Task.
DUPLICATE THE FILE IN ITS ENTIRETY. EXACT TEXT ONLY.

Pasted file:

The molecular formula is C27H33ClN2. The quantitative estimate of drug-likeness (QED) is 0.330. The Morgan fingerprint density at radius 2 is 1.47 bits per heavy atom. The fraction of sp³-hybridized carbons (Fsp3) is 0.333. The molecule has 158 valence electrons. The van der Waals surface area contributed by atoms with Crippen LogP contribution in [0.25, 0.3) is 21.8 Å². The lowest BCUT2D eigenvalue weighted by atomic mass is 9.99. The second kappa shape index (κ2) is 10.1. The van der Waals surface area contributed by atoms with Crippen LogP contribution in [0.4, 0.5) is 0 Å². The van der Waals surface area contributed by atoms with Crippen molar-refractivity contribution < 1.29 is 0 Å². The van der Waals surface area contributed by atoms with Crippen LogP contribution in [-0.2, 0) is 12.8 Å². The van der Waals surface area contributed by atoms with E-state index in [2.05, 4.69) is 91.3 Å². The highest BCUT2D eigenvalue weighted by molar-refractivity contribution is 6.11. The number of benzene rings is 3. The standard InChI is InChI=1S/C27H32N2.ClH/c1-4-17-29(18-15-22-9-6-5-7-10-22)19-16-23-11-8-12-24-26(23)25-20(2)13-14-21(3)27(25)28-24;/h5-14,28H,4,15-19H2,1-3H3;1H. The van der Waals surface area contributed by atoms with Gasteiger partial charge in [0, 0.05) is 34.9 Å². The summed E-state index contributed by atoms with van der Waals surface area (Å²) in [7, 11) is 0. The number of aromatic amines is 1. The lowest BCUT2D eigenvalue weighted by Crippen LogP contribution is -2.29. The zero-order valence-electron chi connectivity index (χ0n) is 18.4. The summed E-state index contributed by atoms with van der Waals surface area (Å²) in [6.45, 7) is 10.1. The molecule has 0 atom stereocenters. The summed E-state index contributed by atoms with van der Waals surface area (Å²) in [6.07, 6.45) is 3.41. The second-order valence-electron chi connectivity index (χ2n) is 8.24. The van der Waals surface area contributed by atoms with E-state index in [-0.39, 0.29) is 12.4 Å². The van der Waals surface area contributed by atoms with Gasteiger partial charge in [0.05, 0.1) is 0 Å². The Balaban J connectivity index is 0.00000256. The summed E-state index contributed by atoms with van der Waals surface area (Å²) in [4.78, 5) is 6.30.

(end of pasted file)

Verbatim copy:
The molecular formula is C27H33ClN2. The quantitative estimate of drug-likeness (QED) is 0.330. The Morgan fingerprint density at radius 2 is 1.47 bits per heavy atom. The fraction of sp³-hybridized carbons (Fsp3) is 0.333. The molecule has 158 valence electrons. The van der Waals surface area contributed by atoms with Crippen LogP contribution in [0.25, 0.3) is 21.8 Å². The lowest BCUT2D eigenvalue weighted by atomic mass is 9.99. The second kappa shape index (κ2) is 10.1. The van der Waals surface area contributed by atoms with Crippen LogP contribution in [0.4, 0.5) is 0 Å². The van der Waals surface area contributed by atoms with Crippen molar-refractivity contribution < 1.29 is 0 Å². The van der Waals surface area contributed by atoms with Crippen LogP contribution in [-0.2, 0) is 12.8 Å². The van der Waals surface area contributed by atoms with E-state index in [2.05, 4.69) is 91.3 Å². The highest BCUT2D eigenvalue weighted by molar-refractivity contribution is 6.11. The number of benzene rings is 3. The standard InChI is InChI=1S/C27H32N2.ClH/c1-4-17-29(18-15-22-9-6-5-7-10-22)19-16-23-11-8-12-24-26(23)25-20(2)13-14-21(3)27(25)28-24;/h5-14,28H,4,15-19H2,1-3H3;1H. The van der Waals surface area contributed by atoms with Gasteiger partial charge in [0, 0.05) is 34.9 Å². The summed E-state index contributed by atoms with van der Waals surface area (Å²) in [7, 11) is 0. The number of aromatic amines is 1. The lowest BCUT2D eigenvalue weighted by Crippen LogP contribution is -2.29. The zero-order valence-electron chi connectivity index (χ0n) is 18.4. The summed E-state index contributed by atoms with van der Waals surface area (Å²) in [6.45, 7) is 10.1. The molecule has 0 atom stereocenters. The summed E-state index contributed by atoms with van der Waals surface area (Å²) in [6.07, 6.45) is 3.41. The second-order valence-electron chi connectivity index (χ2n) is 8.24. The van der Waals surface area contributed by atoms with E-state index in [-0.39, 0.29) is 12.4 Å². The van der Waals surface area contributed by atoms with Gasteiger partial charge in [0.05, 0.1) is 0 Å². The Balaban J connectivity index is 0.00000256. The summed E-state index contributed by atoms with van der Waals surface area (Å²) in [4.78, 5) is 6.30.